Luxury Bikes

TranzX EDP01 Seatpost – Reviews, Comparisons, Specifications – Seatposts

WAlthough wireless components are becoming increasingly popular (and increasing their performance), there is still a lack of relatively affordable options in the wireless dropper space. TranzX aims to remedy this and is the first company to offer a $500 wireless seatpost, tellingly named EDP01. We have been testing one for five months now and report here how it went for us. Read on to find out!



  • The wireless installation ensures more order in the cockpit
  • Satisfactory activation speed
  • Solid performance
  • Up to 200mm travel available
  • Easily replaceable cartridge
  • The battery is enough for many journeys
  • The speed after return could be faster
  • Lack of top-out “thunk”
  • LEDs are confusing and give no warning when the battery level is low

TranzX EDP01 Highlights

  • Travel: 150, 170 and 200 mm
  • Diameter: 30.9 and 31.6 mm
  • Sealed, adjustable air cartridge
  • Bluetooth 5.0 wireless connectivity
  • Waterproof rating in accordance with automotive class IPX 66
  • Rechargeable lithium-ion battery for the postal service
  • The lever remote control uses a conventional CR2032 battery
  • 0mm offset post head with secure 2-screw saddle clamp
  • Weight (Post): 721 grams (31.6/170, verified)
  • Weight (remote): 53 grams (verified)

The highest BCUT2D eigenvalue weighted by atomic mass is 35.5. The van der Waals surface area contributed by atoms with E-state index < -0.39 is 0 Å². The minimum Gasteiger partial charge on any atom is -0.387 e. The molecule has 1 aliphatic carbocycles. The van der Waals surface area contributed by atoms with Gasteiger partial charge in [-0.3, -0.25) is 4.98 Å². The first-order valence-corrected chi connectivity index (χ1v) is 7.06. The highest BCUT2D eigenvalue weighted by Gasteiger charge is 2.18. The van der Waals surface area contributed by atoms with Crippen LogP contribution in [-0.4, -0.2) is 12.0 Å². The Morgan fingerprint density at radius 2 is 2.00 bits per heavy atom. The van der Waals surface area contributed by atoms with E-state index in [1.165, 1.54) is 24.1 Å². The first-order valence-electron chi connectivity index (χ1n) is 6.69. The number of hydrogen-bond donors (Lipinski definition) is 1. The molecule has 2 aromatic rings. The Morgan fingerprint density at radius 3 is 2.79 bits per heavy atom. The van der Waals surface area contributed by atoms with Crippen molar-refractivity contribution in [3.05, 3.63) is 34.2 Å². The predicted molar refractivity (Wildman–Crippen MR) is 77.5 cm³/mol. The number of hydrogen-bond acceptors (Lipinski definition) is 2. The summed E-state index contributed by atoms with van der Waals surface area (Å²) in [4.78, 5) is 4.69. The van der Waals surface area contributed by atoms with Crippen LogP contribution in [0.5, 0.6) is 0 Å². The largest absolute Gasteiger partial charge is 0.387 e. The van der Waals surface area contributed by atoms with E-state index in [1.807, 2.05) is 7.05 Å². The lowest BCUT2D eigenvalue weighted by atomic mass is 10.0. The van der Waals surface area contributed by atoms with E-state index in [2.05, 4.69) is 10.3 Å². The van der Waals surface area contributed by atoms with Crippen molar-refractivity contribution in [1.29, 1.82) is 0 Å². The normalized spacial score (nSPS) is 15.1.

• 1 year warranty
  • MSRP: $499

First impressions

And so there were three. The EDP01 joins the RockShox Reverb AXS and the Magura Vyron MDS-V3 among the wireless seatposts commercially available today (KS also now has a wireless support base that should be shipping soon), and it aims to make a splash by clearly is cheaper than the other. At $499, it’s $360 less than the Reverb and about $120 less than the Vyron, and also approaches the prices of today’s most expensive mechanical droppers. With 720 grams for the support including battery, the EDP01 is around 20 grams heavier than the RockShox and the Vyron with the same dimensions.


The EDP01 builds on the architecture of the current TranzX mechanical posts and relies on a closed internal cartridge to control the movements of the post. The cartridge is similar to many other dropper posts on the market today, but TranzX says they had to modify it slightly to work well with the electronic activation (as usual, the affordable replacement cartridges are still available should something go wrong ). therefore outside the one-year warranty period). The cartridge is activated by a small battery-powered motor in the seatpost housing, which connects to the handlebar-mounted remote control via Bluetooth.


The finish on the post and remote is acceptable – not as refined as a Reverb AXS, but everything feels solid and well put together. The head uses a clamping mechanism with a separate screw to adjust the seat angle. The case is IPX66 rated, which is automotive-standard water resistance (not enough for extended submersion, but definitely suitable for life on a mountain bike). The remote is small and although the lever feels a bit thinner than on an AXS pod, the overall build feels “good enough” for this price.


As for the dimensions of the post, it appears that the striker/motor housing has increased the head height by about 10mm, but otherwise the EDP01 is quite compact. Note that due to the lack of a cable to connect to the base, the EDP01 may fit deeper into some frames than a cable-operated post, even if it is shorter on paper. Here is a table comparing the EDP01’s key measurements with some of its products mechanical competitors (Weights include posts, remote controls and cables):